“There were a few themes that came out of 2016, and one of them is, as women, we have a long way to go, a long way to go,” Kelly told Times columnist Jim Rutenberg. “There is a tolerance for some considerable level of sexism and in some corners — let me underscore I’m not referring to Trump specifically, just what we saw this year — even misogyny.”
Ever since Kelly came out swinging in the first GOP debate, asking Donald Trump about his record of degrading comments about women, the Fox anchor, who is currently renegotiating her contract for a reported $20 million, has become a somewhat unlikely feminist voice during this bitter election year.
She’s making the rounds now to promote her memoir, Settle for More. The book includes explosive allegations of sexual harassment against her former boss, Roger Ailes. Kelly claims Ailes sexually propositioned her and tried to threaten her job. She says she complained to others at Fox and the behavior stopped.
In a statement, Ailes vehemently denied those charges.
The anchor was instrumental this summer in getting Ailes ousted from his job after other women at the network came forward with their own harassment allegations.
Harassment allegations may get you fired from Fox, but as we now know they don’t prevent you from winning the presidency.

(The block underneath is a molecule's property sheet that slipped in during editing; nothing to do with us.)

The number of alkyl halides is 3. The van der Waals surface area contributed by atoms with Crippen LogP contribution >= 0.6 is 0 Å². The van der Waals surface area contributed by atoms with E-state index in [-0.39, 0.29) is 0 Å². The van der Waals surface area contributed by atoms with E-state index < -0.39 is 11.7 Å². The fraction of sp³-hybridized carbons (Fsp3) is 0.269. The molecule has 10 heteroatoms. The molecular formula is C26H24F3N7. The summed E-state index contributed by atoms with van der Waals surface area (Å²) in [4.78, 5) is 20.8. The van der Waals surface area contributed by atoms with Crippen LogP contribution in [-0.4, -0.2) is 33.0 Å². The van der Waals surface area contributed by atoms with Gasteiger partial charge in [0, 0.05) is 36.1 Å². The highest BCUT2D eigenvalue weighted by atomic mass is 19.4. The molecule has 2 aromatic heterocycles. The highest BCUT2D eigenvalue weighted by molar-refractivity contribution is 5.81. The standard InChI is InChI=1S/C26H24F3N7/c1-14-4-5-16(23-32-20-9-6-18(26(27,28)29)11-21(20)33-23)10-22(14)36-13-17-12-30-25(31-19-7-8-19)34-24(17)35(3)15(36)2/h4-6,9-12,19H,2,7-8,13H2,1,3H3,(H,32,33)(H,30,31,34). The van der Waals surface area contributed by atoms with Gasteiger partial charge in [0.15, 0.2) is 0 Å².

To some, including this reporter, Kelly’s acknowledgment of the misogyny and sexism of 2016 is more a statement of obvious fact than a philosophical revelation.
Yet it’s still striking coming from someone at Fox, known for its conservative slant and intolerance of feminism. This is a network that proudly displays women as objects ― under glass-topped tables designed to show off their legs.
Trump viciously attacked Kelly in the weeks after that first debate ― resorting to the kind of name-calling she had initially asked him about. After Trump retweeted someone who called Kelly a “bimbo,” the anchor’s 5-year-old daughter somehow picked up on that news and asked her mom what the word meant. That was one of Kelly’s “lowest moments,” she’s said.
Though many women have embraced Kelly’s new feminist role. Not everyone is thrilled. Her colleague Bill O’Reilly told CBS this week that Kelly’s book is making the network look bad.